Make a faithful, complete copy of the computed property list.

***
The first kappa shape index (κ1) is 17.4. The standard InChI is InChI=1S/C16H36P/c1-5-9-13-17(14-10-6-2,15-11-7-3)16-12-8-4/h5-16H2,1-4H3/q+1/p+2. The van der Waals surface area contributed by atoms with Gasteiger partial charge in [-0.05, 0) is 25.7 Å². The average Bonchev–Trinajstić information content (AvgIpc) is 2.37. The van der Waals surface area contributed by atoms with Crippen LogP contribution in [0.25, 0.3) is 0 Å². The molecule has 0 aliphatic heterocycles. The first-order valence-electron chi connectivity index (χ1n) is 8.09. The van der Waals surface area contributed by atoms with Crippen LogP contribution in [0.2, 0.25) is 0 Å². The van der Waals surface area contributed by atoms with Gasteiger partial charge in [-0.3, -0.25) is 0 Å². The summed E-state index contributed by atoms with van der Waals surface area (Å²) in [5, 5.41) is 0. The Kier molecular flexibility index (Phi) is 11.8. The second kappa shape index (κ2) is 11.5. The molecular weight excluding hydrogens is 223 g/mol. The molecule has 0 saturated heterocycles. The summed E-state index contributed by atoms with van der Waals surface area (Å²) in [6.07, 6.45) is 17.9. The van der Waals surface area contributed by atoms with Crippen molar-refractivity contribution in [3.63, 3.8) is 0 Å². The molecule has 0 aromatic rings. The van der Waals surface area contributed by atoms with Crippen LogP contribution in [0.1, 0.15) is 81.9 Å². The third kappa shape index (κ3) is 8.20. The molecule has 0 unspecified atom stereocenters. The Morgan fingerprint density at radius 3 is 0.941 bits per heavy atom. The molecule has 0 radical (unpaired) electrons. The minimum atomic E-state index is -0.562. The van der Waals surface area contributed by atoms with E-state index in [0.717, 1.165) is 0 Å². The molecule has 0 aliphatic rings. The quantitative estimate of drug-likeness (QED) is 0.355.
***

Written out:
The first kappa shape index (κ1) is 17.4. The standard InChI is InChI=1S/C16H36P/c1-5-9-13-17(14-10-6-2,15-11-7-3)16-12-8-4/h5-16H2,1-4H3/q+1/p+2. The van der Waals surface area contributed by atoms with Gasteiger partial charge in [-0.05, 0) is 25.7 Å². The average Bonchev–Trinajstić information content (AvgIpc) is 2.37. The van der Waals surface area contributed by atoms with Crippen LogP contribution in [0.25, 0.3) is 0 Å². The molecule has 0 aliphatic heterocycles. The first-order valence-electron chi connectivity index (χ1n) is 8.09. The van der Waals surface area contributed by atoms with Crippen LogP contribution in [0.2, 0.25) is 0 Å². The van der Waals surface area contributed by atoms with Gasteiger partial charge in [-0.3, -0.25) is 0 Å². The summed E-state index contributed by atoms with van der Waals surface area (Å²) in [5, 5.41) is 0. The Kier molecular flexibility index (Phi) is 11.8. The second kappa shape index (κ2) is 11.5. The molecular weight excluding hydrogens is 223 g/mol. The molecule has 0 saturated heterocycles. The summed E-state index contributed by atoms with van der Waals surface area (Å²) in [6.07, 6.45) is 17.9. The van der Waals surface area contributed by atoms with Crippen molar-refractivity contribution in [3.63, 3.8) is 0 Å². The molecule has 0 aromatic rings. The van der Waals surface area contributed by atoms with Crippen LogP contribution in [0.1, 0.15) is 81.9 Å². The third kappa shape index (κ3) is 8.20. The molecule has 0 unspecified atom stereocenters. The Morgan fingerprint density at radius 3 is 0.941 bits per heavy atom. The molecule has 0 radical (unpaired) electrons. The minimum atomic E-state index is -0.562. The van der Waals surface area contributed by atoms with E-state index in [0.717, 1.165) is 0 Å². The molecule has 0 aliphatic rings. The quantitative estimate of drug-likeness (QED) is 0.355.